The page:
She bawled uncontrollably at the tragic news.
Her two older sisters had brought home five—-count them, five—–birthday party invitations within three weeks.
She had not.
I assured her: You will have parties to attend. You will receive invitations. Your social life has not collapsed, bit the dust, or ended in ruin at the ripe old age of five.
You will be the one bringing home the party invitation soon. It will happen to you. Moms know these things. We’re smart that way.
Meanwhile, she screamed with one long Lucy Ricardo-style wail at the total hopelessness of the situation.
“No, I won’t.” She finally screeched out. “I’ll never (wail) be invited (wail) to a party (wail) again (extended wailing).
As a mom, I know I should feel this deep compassion for her tiny broken heart, but really, I hid my smile behind the folder of school papers she handed me.
Five-year-old drama can be so amusing.
I sent her on her way to wash her face and to overcome her despair. Then I opened up the yellow folder and sorted through all of the projects and worksheets.
Right on top sat a tiny white envelope: a birthday party invitation that had been there the whole time she’d been having a meltdown about a lack of birthday party invitations.
God sure can act quickly when He has the mind to.
I carried that invitation right over to my still-tearful child and I taught her right there: Didn’t Momma promise? Didn’t I say to have hope?
But I tuck this truth deep down in my own heart because sometimes I’m a five-year-old child wailing about a party invitation.
Oh, the crises get bigger with time. My own adult life has trials and traumas of its own, but my reaction hasn’t altered so much with ‘maturity.’
I have grown-up ways of jumping headfirst into hopelessness instead of bringing my needs to the God of Hope.
We cling so often to the promise in Scripture:
For I know the plans I have for you,” declares the Lord, “plans to prosper you and not to harm you, plans to give you hope and a future (Jeremiah 29:11 NIV).
But we miss out on so much in this verse if we overlook what was happening to God’s people when Jeremiah was writing this promise.
They weren’t headed into victory or into a promised land of rest and blessing.
God was declaring a season of enemy siege that would lead to utter famine, a time when they’d be tempted to eat the flesh of their own dead children.
God told His people that Jerusalem’s walls would be crushed and the Babylonian enemy would drag them off to a foreign land where they could no longer worship in the temple.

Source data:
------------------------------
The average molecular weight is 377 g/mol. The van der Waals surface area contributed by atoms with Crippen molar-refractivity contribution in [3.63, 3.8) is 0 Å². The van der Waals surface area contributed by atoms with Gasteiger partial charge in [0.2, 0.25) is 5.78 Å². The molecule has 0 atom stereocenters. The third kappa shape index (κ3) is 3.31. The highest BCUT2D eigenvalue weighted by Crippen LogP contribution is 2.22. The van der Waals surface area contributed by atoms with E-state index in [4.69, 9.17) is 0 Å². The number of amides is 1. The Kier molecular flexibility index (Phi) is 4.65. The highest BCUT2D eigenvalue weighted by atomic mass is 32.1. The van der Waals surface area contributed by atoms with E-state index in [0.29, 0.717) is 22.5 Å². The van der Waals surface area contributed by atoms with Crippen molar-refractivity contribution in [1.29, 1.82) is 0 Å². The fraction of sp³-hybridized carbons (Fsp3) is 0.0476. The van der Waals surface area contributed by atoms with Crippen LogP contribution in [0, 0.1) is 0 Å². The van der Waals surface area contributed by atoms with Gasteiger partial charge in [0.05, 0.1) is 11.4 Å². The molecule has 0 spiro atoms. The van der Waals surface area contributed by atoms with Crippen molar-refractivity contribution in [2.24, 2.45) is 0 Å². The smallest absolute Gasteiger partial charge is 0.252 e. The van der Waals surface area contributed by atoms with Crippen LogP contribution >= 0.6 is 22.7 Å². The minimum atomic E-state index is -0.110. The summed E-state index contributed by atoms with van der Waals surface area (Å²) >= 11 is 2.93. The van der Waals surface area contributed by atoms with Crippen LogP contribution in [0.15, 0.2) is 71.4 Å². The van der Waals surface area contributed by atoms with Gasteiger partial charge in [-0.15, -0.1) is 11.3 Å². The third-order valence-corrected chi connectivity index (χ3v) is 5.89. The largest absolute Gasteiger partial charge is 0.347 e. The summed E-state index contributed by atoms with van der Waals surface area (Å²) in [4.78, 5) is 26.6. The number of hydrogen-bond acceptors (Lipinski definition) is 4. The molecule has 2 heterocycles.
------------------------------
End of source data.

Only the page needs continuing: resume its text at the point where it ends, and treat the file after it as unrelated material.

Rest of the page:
This was more than a childish meltdown about a birthday party.
This truly was desolation and despair. It was the ugly of life at its ugliest.
And yet, here still God’s mercy covers all.
God tells His people, “Yes, it looks bad. It’s going to hurt. Discipline does that. But I don’t have plans to harm you. I have a hope and a future for you even as you face captivity and exile.”
He would never abandon them.
God’s mercy shines even in the darkest places.
Jeremiah pours out God’s promises. He declares:
“After seventy years are completed at Babylon, I will visit you and perform My good word toward you, and cause you to return to this place” (Jeremiah 29:10 NKJV).
“Behold I will bring it health and healing; I will heal them and reveal to them the abundance of peace and truth. And I will cause the captives of Judah and the captives of Israel to return, and will rebuild those places as at the first. (Jeremiah 33:6-7 NKJV).
“Again there shall be heard in this place…..the voice of joy and the voice of gladness….” (Jeremiah 33:10-11 NKJV).
More than that, God assured His people:
‘In those days and at that time
I will cause to grow up to David
A Branch of righteousness;
He shall execute judgment and righteousness in the earth. (Jeremiah 33:15 NKJV).
Oh yes, He’d send the Savior. The Messiah would come and rescue them indeed.
God’s promise to them wasn’t “if…”
“If you make it out of captivity….”
“If you ever get to come home again…..”
“If you don’t all die off or get subsumed in the foreign culture while in exile….”
Gods promise was “When” and it was “I Will.”
And this is why we hold on in the dark, in the trials, in the moments we can’t see what God is doing, because God doesn’t abandon His people.
He carries them. He rescues them. He comes for them.
He does and He will.
Originally published 10/22/2014